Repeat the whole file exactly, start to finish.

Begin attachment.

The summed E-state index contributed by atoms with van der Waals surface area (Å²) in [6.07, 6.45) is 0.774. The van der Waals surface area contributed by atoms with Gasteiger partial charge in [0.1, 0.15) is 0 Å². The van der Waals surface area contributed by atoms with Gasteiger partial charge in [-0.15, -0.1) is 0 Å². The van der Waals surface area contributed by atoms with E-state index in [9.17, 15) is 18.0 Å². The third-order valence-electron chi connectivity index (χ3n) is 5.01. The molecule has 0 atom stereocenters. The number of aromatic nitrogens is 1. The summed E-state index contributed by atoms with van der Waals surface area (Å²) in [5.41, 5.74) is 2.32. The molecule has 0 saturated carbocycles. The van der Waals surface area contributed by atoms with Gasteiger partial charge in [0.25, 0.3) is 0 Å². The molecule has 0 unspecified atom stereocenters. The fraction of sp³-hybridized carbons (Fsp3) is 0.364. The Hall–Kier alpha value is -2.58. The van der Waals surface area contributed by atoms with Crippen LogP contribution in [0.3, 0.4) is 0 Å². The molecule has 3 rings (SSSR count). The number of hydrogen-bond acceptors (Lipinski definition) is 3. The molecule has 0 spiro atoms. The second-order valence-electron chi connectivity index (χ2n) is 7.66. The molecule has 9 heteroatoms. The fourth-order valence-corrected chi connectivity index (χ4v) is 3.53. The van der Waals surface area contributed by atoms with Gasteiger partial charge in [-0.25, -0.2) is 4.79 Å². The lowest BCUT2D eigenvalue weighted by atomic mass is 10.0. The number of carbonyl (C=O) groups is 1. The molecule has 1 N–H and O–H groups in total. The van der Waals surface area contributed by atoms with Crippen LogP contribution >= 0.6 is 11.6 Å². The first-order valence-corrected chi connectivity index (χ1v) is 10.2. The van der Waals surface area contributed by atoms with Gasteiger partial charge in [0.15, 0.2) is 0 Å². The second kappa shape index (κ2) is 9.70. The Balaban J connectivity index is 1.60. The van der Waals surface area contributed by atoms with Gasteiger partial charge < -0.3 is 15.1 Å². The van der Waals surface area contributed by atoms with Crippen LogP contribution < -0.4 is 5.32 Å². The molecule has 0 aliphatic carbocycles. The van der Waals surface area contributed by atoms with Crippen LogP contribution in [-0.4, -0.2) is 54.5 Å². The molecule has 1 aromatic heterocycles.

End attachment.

The summed E-state index contributed by atoms with van der Waals surface area (Å²) in [6.07, 6.45) is 0.774. The van der Waals surface area contributed by atoms with Gasteiger partial charge in [0.1, 0.15) is 0 Å². The van der Waals surface area contributed by atoms with Gasteiger partial charge in [-0.15, -0.1) is 0 Å². The van der Waals surface area contributed by atoms with E-state index in [9.17, 15) is 18.0 Å². The third-order valence-electron chi connectivity index (χ3n) is 5.01. The molecule has 0 atom stereocenters. The number of aromatic nitrogens is 1. The summed E-state index contributed by atoms with van der Waals surface area (Å²) in [5.41, 5.74) is 2.32. The molecule has 0 saturated carbocycles. The van der Waals surface area contributed by atoms with Gasteiger partial charge in [0.25, 0.3) is 0 Å². The molecule has 0 unspecified atom stereocenters. The fraction of sp³-hybridized carbons (Fsp3) is 0.364. The Hall–Kier alpha value is -2.58. The van der Waals surface area contributed by atoms with Crippen LogP contribution in [0.3, 0.4) is 0 Å². The molecule has 3 rings (SSSR count). The number of hydrogen-bond acceptors (Lipinski definition) is 3. The molecule has 0 spiro atoms. The second-order valence-electron chi connectivity index (χ2n) is 7.66. The molecule has 9 heteroatoms. The fourth-order valence-corrected chi connectivity index (χ4v) is 3.53. The van der Waals surface area contributed by atoms with Gasteiger partial charge in [-0.25, -0.2) is 4.79 Å². The lowest BCUT2D eigenvalue weighted by atomic mass is 10.0. The number of carbonyl (C=O) groups is 1. The molecule has 1 N–H and O–H groups in total. The van der Waals surface area contributed by atoms with Crippen LogP contribution >= 0.6 is 11.6 Å². The first-order valence-corrected chi connectivity index (χ1v) is 10.2. The van der Waals surface area contributed by atoms with Gasteiger partial charge in [0.15, 0.2) is 0 Å². The second kappa shape index (κ2) is 9.70. The Balaban J connectivity index is 1.60. The van der Waals surface area contributed by atoms with Gasteiger partial charge < -0.3 is 15.1 Å². The van der Waals surface area contributed by atoms with Crippen LogP contribution < -0.4 is 5.32 Å². The molecule has 0 aliphatic carbocycles. The van der Waals surface area contributed by atoms with Crippen LogP contribution in [-0.4, -0.2) is 54.5 Å². The molecule has 1 aromatic heterocycles.